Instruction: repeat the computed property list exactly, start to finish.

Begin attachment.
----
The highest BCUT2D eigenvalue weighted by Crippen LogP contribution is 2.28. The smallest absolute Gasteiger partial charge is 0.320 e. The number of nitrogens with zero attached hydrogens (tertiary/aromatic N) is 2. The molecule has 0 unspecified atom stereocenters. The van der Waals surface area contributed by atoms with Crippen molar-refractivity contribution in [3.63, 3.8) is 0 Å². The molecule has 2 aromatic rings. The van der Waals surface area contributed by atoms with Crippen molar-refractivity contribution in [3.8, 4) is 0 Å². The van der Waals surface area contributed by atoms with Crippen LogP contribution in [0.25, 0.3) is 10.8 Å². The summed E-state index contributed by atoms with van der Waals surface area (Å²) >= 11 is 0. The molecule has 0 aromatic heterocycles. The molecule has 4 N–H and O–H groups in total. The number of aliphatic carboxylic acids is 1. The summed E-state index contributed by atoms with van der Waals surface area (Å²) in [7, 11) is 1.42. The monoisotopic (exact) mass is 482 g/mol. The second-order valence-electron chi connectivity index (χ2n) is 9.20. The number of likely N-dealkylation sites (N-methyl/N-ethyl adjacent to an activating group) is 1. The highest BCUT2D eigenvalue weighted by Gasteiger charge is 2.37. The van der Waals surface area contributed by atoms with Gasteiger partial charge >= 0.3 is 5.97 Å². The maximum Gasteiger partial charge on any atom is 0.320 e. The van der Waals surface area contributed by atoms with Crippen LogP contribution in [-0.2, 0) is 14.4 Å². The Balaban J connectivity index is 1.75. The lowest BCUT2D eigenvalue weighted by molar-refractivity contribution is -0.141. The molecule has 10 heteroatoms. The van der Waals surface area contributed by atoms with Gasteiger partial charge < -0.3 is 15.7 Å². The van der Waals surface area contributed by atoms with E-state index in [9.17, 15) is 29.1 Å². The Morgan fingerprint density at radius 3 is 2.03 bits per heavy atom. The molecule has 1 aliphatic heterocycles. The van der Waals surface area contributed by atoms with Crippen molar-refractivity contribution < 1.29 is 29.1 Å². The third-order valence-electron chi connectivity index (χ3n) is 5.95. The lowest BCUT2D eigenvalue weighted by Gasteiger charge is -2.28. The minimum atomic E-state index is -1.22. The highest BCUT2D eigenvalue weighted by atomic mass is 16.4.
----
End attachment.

The highest BCUT2D eigenvalue weighted by Crippen LogP contribution is 2.28. The smallest absolute Gasteiger partial charge is 0.320 e. The number of nitrogens with zero attached hydrogens (tertiary/aromatic N) is 2. The molecule has 0 unspecified atom stereocenters. The van der Waals surface area contributed by atoms with Crippen molar-refractivity contribution in [3.63, 3.8) is 0 Å². The molecule has 2 aromatic rings. The van der Waals surface area contributed by atoms with Crippen molar-refractivity contribution in [3.8, 4) is 0 Å². The van der Waals surface area contributed by atoms with Crippen LogP contribution in [0.25, 0.3) is 10.8 Å². The summed E-state index contributed by atoms with van der Waals surface area (Å²) >= 11 is 0. The molecule has 0 aromatic heterocycles. The molecule has 4 N–H and O–H groups in total. The number of aliphatic carboxylic acids is 1. The summed E-state index contributed by atoms with van der Waals surface area (Å²) in [7, 11) is 1.42. The monoisotopic (exact) mass is 482 g/mol. The second-order valence-electron chi connectivity index (χ2n) is 9.20. The number of likely N-dealkylation sites (N-methyl/N-ethyl adjacent to an activating group) is 1. The highest BCUT2D eigenvalue weighted by Gasteiger charge is 2.37. The van der Waals surface area contributed by atoms with Gasteiger partial charge >= 0.3 is 5.97 Å². The maximum Gasteiger partial charge on any atom is 0.320 e. The van der Waals surface area contributed by atoms with Crippen LogP contribution in [-0.2, 0) is 14.4 Å². The Balaban J connectivity index is 1.75. The lowest BCUT2D eigenvalue weighted by molar-refractivity contribution is -0.141. The molecule has 10 heteroatoms. The van der Waals surface area contributed by atoms with Gasteiger partial charge < -0.3 is 15.7 Å². The van der Waals surface area contributed by atoms with E-state index in [9.17, 15) is 29.1 Å². The Morgan fingerprint density at radius 3 is 2.03 bits per heavy atom. The molecule has 1 aliphatic heterocycles. The van der Waals surface area contributed by atoms with Crippen molar-refractivity contribution < 1.29 is 29.1 Å². The third-order valence-electron chi connectivity index (χ3n) is 5.95. The lowest BCUT2D eigenvalue weighted by Gasteiger charge is -2.28. The minimum atomic E-state index is -1.22. The highest BCUT2D eigenvalue weighted by atomic mass is 16.4.